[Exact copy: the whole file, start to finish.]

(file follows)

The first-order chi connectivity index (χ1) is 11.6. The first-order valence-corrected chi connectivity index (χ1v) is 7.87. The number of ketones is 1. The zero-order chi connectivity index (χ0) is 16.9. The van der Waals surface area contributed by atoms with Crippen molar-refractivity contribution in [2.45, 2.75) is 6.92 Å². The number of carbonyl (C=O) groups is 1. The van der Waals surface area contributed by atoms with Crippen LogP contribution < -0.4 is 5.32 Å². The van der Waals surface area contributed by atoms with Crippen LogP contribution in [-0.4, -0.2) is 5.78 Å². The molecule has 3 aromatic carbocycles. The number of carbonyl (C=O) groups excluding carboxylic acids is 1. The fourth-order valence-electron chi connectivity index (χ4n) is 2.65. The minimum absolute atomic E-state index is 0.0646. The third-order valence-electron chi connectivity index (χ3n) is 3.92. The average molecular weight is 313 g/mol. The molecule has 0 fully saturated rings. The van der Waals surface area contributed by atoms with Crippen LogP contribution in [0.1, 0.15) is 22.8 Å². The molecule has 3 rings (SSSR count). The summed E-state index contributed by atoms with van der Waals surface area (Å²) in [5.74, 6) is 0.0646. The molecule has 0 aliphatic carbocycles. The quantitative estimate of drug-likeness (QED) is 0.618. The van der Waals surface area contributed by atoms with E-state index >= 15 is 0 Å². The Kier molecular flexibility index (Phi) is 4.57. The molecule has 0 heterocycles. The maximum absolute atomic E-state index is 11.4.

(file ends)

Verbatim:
The first-order chi connectivity index (χ1) is 11.6. The first-order valence-corrected chi connectivity index (χ1v) is 7.87. The number of ketones is 1. The zero-order chi connectivity index (χ0) is 16.9. The van der Waals surface area contributed by atoms with Crippen molar-refractivity contribution in [2.45, 2.75) is 6.92 Å². The number of carbonyl (C=O) groups is 1. The van der Waals surface area contributed by atoms with Crippen LogP contribution < -0.4 is 5.32 Å². The van der Waals surface area contributed by atoms with Crippen LogP contribution in [-0.4, -0.2) is 5.78 Å². The molecule has 3 aromatic carbocycles. The number of carbonyl (C=O) groups excluding carboxylic acids is 1. The fourth-order valence-electron chi connectivity index (χ4n) is 2.65. The minimum absolute atomic E-state index is 0.0646. The third-order valence-electron chi connectivity index (χ3n) is 3.92. The average molecular weight is 313 g/mol. The molecule has 0 fully saturated rings. The van der Waals surface area contributed by atoms with Crippen LogP contribution in [0.1, 0.15) is 22.8 Å². The molecule has 3 rings (SSSR count). The summed E-state index contributed by atoms with van der Waals surface area (Å²) in [5.74, 6) is 0.0646. The molecule has 0 aliphatic carbocycles. The quantitative estimate of drug-likeness (QED) is 0.618. The van der Waals surface area contributed by atoms with E-state index >= 15 is 0 Å². The Kier molecular flexibility index (Phi) is 4.57. The molecule has 0 heterocycles. The maximum absolute atomic E-state index is 11.4.